The office of Myanmar’s civilian president said on Tuesday that the assassination of a lawyer advising the ruling party on amending a military-drafted constitution was likely an effort to destabilise the country. A lone gunman shot Ko Ni, 63, an adviser to the ruling National League for Democracy, in the head in front of onlookers as the widely respected Muslim advocate held his young grandson at Yangon’s international airport on Sunday.
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“The initial interrogation indicates the intention to destabilise the state,” the office of President Htin Kyaw said in a statement carried in the state-run Global New Light of Myanmar newspaper. It did not give details. “Investigations are being carried out by the government to find out the truth. Security has been heightened in the aftermath of the assassination.”
Authorities have detained Ko Ni’s suspected killer, a 53-year-old man. He also shot and killed a taxi driver who tried to apprehend him. It remains unclear if Ko Ni was targeted for his religion or for his work toward reducing the political role of Myanmar’s military.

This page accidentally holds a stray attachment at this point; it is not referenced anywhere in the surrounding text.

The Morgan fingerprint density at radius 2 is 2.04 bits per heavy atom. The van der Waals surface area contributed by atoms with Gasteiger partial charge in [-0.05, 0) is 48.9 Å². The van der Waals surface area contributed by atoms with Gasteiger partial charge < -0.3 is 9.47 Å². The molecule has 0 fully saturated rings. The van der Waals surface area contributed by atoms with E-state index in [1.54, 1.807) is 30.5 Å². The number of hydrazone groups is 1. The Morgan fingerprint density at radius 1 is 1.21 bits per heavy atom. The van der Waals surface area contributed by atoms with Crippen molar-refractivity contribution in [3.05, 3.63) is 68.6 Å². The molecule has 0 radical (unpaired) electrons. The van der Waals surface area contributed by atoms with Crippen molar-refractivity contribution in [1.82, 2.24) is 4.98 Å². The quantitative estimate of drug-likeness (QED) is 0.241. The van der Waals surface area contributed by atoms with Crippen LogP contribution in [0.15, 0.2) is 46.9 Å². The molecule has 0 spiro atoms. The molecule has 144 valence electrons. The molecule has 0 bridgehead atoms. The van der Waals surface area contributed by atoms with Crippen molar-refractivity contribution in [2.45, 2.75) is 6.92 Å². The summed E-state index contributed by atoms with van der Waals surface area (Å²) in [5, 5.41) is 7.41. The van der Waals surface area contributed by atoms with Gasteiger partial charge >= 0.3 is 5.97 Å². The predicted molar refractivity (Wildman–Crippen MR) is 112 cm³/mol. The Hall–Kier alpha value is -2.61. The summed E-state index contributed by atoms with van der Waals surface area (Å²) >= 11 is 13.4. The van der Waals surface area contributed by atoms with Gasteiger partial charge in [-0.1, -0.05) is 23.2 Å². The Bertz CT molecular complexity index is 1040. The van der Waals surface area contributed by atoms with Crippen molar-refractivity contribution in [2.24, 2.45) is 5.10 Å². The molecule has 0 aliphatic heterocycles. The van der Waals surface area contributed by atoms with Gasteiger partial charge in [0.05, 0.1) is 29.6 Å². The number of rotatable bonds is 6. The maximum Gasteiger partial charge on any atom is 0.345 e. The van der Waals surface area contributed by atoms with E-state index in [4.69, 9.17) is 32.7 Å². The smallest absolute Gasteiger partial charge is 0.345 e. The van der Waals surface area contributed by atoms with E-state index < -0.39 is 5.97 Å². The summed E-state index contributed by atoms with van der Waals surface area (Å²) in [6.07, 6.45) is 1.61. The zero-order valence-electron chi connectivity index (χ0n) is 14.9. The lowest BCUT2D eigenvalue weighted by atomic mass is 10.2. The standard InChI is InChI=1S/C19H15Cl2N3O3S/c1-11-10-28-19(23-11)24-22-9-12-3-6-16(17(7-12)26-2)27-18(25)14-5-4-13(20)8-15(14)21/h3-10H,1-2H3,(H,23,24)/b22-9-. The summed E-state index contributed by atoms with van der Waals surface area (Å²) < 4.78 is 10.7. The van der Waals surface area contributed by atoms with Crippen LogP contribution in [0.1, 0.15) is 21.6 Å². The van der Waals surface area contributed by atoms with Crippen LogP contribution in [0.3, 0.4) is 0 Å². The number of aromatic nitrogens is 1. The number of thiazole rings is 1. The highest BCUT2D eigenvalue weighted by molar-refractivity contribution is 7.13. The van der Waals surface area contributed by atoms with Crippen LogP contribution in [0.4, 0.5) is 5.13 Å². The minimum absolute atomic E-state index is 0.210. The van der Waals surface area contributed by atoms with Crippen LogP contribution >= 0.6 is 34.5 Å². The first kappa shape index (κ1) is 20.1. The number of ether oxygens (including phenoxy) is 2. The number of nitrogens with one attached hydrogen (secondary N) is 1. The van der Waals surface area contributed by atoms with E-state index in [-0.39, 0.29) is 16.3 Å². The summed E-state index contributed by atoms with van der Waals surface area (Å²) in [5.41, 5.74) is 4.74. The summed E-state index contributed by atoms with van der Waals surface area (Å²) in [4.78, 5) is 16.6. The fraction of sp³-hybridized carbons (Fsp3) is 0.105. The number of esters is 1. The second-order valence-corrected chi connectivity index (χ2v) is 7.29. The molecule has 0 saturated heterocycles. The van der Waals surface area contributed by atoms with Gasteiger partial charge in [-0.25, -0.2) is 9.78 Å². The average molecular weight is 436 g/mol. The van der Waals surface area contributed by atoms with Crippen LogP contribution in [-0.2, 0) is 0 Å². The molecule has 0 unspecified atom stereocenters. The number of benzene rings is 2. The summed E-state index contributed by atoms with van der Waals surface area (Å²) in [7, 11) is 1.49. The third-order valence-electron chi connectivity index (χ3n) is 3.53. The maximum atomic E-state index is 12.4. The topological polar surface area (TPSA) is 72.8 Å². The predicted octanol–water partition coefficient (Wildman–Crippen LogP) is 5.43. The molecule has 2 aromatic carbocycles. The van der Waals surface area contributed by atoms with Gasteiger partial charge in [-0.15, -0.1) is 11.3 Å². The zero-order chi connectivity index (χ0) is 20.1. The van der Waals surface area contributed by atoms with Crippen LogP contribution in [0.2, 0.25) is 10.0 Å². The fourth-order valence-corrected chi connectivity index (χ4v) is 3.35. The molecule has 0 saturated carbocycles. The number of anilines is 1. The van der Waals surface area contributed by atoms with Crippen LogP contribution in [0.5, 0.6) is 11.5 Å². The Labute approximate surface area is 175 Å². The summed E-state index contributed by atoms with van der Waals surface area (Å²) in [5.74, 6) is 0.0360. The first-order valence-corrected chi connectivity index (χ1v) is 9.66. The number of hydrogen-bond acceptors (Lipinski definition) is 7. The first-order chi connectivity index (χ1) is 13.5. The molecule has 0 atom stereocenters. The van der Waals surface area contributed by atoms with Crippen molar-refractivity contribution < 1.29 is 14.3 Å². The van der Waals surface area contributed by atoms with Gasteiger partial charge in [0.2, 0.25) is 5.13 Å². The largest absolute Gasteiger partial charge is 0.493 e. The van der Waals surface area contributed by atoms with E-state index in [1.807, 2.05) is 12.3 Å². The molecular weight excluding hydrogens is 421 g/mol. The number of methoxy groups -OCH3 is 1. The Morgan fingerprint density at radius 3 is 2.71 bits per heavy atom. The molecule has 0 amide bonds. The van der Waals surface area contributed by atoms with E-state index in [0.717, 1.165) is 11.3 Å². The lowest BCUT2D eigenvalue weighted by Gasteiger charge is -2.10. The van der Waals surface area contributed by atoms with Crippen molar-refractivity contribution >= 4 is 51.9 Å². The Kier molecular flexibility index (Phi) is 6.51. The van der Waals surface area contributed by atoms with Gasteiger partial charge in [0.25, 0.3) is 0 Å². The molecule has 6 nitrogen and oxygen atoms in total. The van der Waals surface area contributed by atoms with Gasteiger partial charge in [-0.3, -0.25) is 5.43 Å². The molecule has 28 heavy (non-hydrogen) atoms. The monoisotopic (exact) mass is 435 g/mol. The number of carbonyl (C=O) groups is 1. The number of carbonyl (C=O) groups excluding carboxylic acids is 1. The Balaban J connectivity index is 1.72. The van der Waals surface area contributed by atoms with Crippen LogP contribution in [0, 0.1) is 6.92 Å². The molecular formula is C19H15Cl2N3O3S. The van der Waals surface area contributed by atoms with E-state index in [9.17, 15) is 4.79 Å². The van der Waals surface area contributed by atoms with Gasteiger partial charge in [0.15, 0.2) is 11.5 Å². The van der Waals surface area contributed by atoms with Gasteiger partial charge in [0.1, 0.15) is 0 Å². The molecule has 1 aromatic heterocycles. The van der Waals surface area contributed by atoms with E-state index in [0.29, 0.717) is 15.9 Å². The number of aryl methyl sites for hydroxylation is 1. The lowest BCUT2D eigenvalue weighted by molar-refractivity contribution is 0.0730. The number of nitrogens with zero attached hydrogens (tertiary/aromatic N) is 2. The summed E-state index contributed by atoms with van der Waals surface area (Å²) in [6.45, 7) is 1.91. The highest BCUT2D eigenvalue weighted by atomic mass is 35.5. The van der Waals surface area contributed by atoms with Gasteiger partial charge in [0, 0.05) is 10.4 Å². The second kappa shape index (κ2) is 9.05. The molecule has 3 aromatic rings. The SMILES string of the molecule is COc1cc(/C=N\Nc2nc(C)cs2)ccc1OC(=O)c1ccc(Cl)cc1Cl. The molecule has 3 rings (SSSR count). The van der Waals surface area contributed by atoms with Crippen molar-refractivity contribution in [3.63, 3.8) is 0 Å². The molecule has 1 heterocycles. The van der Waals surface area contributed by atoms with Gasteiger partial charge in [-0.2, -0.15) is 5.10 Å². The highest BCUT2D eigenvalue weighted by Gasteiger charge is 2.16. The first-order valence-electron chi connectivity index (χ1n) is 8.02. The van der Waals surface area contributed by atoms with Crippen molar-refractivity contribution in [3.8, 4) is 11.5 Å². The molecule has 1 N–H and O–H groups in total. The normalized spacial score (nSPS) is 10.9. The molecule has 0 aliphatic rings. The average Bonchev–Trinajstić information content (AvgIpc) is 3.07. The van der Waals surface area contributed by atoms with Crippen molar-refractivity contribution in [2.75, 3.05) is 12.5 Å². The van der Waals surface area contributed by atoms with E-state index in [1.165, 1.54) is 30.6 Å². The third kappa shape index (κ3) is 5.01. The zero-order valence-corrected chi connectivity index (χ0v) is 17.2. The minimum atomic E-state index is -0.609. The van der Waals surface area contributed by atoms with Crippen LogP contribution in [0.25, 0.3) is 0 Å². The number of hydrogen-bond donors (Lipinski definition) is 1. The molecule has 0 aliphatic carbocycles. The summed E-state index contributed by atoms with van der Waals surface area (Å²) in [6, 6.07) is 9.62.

But the killing comes at a time of heightened communal and religious tensions in Buddhist-majority Myanmar, where a civilian government led by Nobel laureate Aung San Suu Kyi has been in power for 10 months after a formal transition from decades of military rule. A heavy-handed security operation in Rakhine state, a region home to many Rohingya Muslims, has led to an estimated 69,000 from the largely stateless community fleeing into neighbouring Bangladesh.
Tens of thousands of people gathered in Yangon on Monday to mourn the death of Ko Ni, who was working on amending the constitution that ruling generals drafted in 2008 and which grants the army a quarter of seats in parliament and control over security ministries. Suu Kyi did not attend the funeral of her close adviser, and has not issued any statement.
Separately on Tuesday, a commission investigating attacks on border posts in Rakhine State that killed nine police on Oct. 9 and their aftermath has asked for more time due to unspecified “fresh claims” of human rights abuses, state media said.
The commission was to have reported on its findings on Tuesday, including looking into allegations that soldiers committed extrajudicial killings, arbitrary arrests and rape of Rohingya civilians.